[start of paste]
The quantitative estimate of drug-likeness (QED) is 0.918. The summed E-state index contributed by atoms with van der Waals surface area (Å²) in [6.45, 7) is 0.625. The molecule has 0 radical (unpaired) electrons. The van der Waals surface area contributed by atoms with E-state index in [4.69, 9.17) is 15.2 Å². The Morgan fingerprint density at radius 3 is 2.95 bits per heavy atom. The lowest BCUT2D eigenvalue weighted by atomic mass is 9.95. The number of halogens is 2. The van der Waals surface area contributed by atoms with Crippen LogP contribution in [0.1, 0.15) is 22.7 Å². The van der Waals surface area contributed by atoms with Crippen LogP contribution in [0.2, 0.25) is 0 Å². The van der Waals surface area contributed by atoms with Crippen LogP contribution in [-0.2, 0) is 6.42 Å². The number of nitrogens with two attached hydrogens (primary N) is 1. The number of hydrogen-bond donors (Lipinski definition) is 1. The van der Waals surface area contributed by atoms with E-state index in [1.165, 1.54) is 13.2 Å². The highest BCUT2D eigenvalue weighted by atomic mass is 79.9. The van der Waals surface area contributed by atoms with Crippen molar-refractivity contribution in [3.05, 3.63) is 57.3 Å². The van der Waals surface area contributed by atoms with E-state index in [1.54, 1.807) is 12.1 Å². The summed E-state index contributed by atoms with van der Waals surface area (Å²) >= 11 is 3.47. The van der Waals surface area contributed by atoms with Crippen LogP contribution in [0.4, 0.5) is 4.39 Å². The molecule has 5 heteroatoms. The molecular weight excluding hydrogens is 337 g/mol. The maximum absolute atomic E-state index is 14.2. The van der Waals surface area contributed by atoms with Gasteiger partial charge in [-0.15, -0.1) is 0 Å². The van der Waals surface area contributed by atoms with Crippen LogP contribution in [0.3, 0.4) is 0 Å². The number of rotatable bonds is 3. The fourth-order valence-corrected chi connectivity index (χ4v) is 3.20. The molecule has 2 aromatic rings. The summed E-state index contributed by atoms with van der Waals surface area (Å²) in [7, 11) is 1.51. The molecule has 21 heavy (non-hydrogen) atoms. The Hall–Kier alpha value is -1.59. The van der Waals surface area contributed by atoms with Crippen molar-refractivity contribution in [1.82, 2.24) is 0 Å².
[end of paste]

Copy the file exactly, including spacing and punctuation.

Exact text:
The quantitative estimate of drug-likeness (QED) is 0.918. The summed E-state index contributed by atoms with van der Waals surface area (Å²) in [6.45, 7) is 0.625. The molecule has 0 radical (unpaired) electrons. The van der Waals surface area contributed by atoms with E-state index in [4.69, 9.17) is 15.2 Å². The Morgan fingerprint density at radius 3 is 2.95 bits per heavy atom. The lowest BCUT2D eigenvalue weighted by atomic mass is 9.95. The number of halogens is 2. The van der Waals surface area contributed by atoms with Crippen LogP contribution in [0.1, 0.15) is 22.7 Å². The van der Waals surface area contributed by atoms with Crippen LogP contribution in [0.2, 0.25) is 0 Å². The van der Waals surface area contributed by atoms with Crippen LogP contribution in [-0.2, 0) is 6.42 Å². The number of nitrogens with two attached hydrogens (primary N) is 1. The number of hydrogen-bond donors (Lipinski definition) is 1. The van der Waals surface area contributed by atoms with E-state index in [1.165, 1.54) is 13.2 Å². The highest BCUT2D eigenvalue weighted by atomic mass is 79.9. The van der Waals surface area contributed by atoms with Crippen molar-refractivity contribution in [3.05, 3.63) is 57.3 Å². The van der Waals surface area contributed by atoms with E-state index in [1.54, 1.807) is 12.1 Å². The summed E-state index contributed by atoms with van der Waals surface area (Å²) >= 11 is 3.47. The van der Waals surface area contributed by atoms with Crippen LogP contribution in [0.4, 0.5) is 4.39 Å². The molecule has 5 heteroatoms. The molecular weight excluding hydrogens is 337 g/mol. The maximum absolute atomic E-state index is 14.2. The van der Waals surface area contributed by atoms with Gasteiger partial charge in [-0.15, -0.1) is 0 Å². The van der Waals surface area contributed by atoms with Crippen LogP contribution in [0.3, 0.4) is 0 Å². The number of rotatable bonds is 3. The fourth-order valence-corrected chi connectivity index (χ4v) is 3.20. The molecule has 2 aromatic rings. The summed E-state index contributed by atoms with van der Waals surface area (Å²) in [7, 11) is 1.51. The molecule has 21 heavy (non-hydrogen) atoms. The Hall–Kier alpha value is -1.59. The van der Waals surface area contributed by atoms with Crippen molar-refractivity contribution in [1.82, 2.24) is 0 Å².